Ocado accused of breaching robotic technology patents

The Ocado Smart Platform is based on AutoStore's robotics technology, the Norwegian firm claims.

British online grocery firm Ocado is facing lawsuits in the US and UK over claims that its robot-operated warehouse technology has infringed patents held by Norway's AutoStore.


AutoStore, which specialises in developing warehouse automation systems, filed legal claims in American and British courts on Thursday, seeking monetary damages which could run into hundreds of millions of dollars.


AutoStore said the Ocado Smart Platform (OSP) is based on its own robotics technology, and infringes many of its patents. The Norwegian firm is seeking injunctions to bar Ocado and its British partner, Tharsus Group, from using, manufacturing or selling technology that infringes its patents.  It has also asked the US International Trade Commission (ITC) to issue an order to stop imports of Ocado's "infringing products" in United States.


"Our ownership of the technology at the heart of Ocado's warehousing system is clear," AutoStore CEO Karl Johan Lier said in a statement, according to Reuters.


He added, "We will not tolerate Ocado's continued infringement of our intellectual property rights in its effort to boost its growth and attempt to transform itself into a global technology company."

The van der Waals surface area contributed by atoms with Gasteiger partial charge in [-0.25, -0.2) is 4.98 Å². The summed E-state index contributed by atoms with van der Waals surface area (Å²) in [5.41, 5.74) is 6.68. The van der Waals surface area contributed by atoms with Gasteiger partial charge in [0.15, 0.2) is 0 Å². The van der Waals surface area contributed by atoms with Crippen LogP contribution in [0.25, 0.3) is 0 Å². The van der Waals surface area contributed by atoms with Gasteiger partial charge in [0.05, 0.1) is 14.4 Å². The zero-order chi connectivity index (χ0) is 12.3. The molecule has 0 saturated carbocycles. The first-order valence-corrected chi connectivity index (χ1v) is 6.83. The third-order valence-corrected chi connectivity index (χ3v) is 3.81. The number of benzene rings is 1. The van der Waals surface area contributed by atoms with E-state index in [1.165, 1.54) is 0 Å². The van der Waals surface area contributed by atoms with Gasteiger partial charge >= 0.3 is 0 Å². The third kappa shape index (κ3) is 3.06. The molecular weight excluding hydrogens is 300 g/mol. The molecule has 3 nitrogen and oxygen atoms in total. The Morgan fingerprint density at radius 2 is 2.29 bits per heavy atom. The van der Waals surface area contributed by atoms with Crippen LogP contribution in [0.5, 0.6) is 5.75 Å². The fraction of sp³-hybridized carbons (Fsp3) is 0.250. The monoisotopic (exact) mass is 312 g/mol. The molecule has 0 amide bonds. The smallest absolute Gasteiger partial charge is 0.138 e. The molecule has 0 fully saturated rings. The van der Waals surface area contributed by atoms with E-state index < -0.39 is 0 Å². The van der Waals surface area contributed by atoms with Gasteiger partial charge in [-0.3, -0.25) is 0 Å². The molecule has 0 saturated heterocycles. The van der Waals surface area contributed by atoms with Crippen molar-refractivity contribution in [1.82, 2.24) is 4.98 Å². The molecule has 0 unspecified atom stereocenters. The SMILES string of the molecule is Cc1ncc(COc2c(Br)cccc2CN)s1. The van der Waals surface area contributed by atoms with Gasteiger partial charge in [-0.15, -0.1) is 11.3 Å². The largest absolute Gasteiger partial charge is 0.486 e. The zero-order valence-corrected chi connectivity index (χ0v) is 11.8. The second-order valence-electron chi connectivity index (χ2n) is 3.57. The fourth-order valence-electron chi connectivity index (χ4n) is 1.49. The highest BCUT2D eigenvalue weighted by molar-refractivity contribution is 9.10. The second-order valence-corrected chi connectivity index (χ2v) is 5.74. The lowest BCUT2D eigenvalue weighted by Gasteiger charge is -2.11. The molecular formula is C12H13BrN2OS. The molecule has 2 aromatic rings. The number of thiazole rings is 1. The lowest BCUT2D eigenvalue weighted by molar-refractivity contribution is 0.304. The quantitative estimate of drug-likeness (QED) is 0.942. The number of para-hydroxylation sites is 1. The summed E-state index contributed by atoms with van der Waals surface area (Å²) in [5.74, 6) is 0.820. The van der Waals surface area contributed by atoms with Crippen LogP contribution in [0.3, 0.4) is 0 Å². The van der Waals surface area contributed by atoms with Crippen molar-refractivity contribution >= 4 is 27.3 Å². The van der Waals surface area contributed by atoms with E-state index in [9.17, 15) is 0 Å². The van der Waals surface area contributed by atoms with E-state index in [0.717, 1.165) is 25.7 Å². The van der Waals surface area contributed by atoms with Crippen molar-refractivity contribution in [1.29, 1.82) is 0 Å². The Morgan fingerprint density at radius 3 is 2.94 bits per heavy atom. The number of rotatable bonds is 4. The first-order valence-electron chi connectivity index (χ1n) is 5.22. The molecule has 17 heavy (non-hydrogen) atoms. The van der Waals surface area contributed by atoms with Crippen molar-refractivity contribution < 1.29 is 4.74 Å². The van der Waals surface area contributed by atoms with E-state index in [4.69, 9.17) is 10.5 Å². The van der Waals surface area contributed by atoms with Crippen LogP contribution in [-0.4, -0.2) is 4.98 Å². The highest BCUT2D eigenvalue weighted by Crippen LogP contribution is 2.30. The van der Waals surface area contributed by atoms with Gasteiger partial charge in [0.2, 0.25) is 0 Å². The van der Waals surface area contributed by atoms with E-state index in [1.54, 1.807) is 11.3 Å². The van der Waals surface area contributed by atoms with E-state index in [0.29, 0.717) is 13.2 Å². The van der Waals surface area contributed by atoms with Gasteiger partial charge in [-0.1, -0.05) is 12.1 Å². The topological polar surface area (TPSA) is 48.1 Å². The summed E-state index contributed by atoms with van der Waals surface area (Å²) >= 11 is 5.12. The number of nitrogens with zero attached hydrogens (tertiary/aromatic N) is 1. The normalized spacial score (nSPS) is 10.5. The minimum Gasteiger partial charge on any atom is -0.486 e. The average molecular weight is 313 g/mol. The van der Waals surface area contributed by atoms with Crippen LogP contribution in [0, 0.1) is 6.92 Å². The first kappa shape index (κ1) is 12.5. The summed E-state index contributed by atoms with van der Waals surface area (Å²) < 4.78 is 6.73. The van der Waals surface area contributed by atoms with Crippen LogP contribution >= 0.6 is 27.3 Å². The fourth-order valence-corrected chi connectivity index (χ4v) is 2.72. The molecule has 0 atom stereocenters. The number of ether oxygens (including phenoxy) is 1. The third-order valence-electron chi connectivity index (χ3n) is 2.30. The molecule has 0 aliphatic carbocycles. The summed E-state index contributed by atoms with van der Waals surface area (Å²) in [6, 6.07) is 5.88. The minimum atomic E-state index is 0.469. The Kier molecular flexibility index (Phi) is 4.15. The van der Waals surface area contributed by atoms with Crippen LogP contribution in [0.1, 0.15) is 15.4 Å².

Responding to the allegations, Ocado insists that AutoStore didn't inform it about any patent infringement, and that it would investigate the claims once it receives further details.


The company also flipped the argument, saying that it has its own patents and will investigate whether AutoStore has breached them.


"We will always vigorously protect our intellectual property," the British firm said.


Earlier this week, Ocado became the most valuable retailer on the UK stock market after its market capitalisation increased to £22 billion, surpassing Tesco, which is worth about £21 billion.


Much of Ocado's value comes from its potential to supply its automated warehousing systems and software to supermarket chains around the world, enabling them to break into online grocery sales.


In 2018, Ocado signed a deal with US supermarket chain Kroger to "allow Kroger to redefine the grocery customer experience in the US through the adoption of the centralised, automated model of online retailing provided by the Ocado Smart Platform".


And last year, Ocado signed another deal with Japan's largest retailer Aeon to build advanced warehouses and supply ecommerce technology for the £7bn turnover chain.


The firm has seen its share price climb since March, as coronavirus-related lockdowns in different countries triggered a rapid increase in online grocery sales. Last month, Ocado said that it expected to beat profit forecasts for the current financial year, with Q3 retail revenue of £587 million up 52 per cent compared to last year's level.


Source: Computing.co.uk